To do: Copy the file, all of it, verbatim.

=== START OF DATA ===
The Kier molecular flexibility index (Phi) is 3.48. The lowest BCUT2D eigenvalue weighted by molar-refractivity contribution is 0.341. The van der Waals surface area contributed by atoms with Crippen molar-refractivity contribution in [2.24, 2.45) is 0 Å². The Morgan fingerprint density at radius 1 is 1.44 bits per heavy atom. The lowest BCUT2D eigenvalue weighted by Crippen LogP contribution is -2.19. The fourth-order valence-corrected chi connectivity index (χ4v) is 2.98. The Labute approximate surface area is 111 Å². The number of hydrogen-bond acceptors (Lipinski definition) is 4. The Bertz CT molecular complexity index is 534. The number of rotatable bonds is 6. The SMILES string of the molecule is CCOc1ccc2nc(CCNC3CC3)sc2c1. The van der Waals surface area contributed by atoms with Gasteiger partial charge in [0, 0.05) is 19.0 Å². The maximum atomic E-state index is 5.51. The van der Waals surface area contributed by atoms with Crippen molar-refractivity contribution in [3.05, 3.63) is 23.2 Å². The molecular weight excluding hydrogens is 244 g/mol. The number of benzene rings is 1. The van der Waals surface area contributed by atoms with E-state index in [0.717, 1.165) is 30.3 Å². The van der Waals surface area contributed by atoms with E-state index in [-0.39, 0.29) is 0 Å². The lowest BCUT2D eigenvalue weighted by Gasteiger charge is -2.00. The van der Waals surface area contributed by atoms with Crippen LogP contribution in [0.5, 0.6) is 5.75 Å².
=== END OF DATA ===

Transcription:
The Kier molecular flexibility index (Phi) is 3.48. The lowest BCUT2D eigenvalue weighted by molar-refractivity contribution is 0.341. The van der Waals surface area contributed by atoms with Crippen molar-refractivity contribution in [2.24, 2.45) is 0 Å². The Morgan fingerprint density at radius 1 is 1.44 bits per heavy atom. The lowest BCUT2D eigenvalue weighted by Crippen LogP contribution is -2.19. The fourth-order valence-corrected chi connectivity index (χ4v) is 2.98. The Labute approximate surface area is 111 Å². The number of hydrogen-bond acceptors (Lipinski definition) is 4. The Bertz CT molecular complexity index is 534. The number of rotatable bonds is 6. The SMILES string of the molecule is CCOc1ccc2nc(CCNC3CC3)sc2c1. The van der Waals surface area contributed by atoms with Gasteiger partial charge in [0, 0.05) is 19.0 Å². The maximum atomic E-state index is 5.51. The van der Waals surface area contributed by atoms with Crippen molar-refractivity contribution in [3.05, 3.63) is 23.2 Å². The molecular weight excluding hydrogens is 244 g/mol. The number of benzene rings is 1. The van der Waals surface area contributed by atoms with E-state index in [0.717, 1.165) is 30.3 Å². The van der Waals surface area contributed by atoms with E-state index in [-0.39, 0.29) is 0 Å². The lowest BCUT2D eigenvalue weighted by Gasteiger charge is -2.00. The van der Waals surface area contributed by atoms with Crippen LogP contribution in [0.5, 0.6) is 5.75 Å².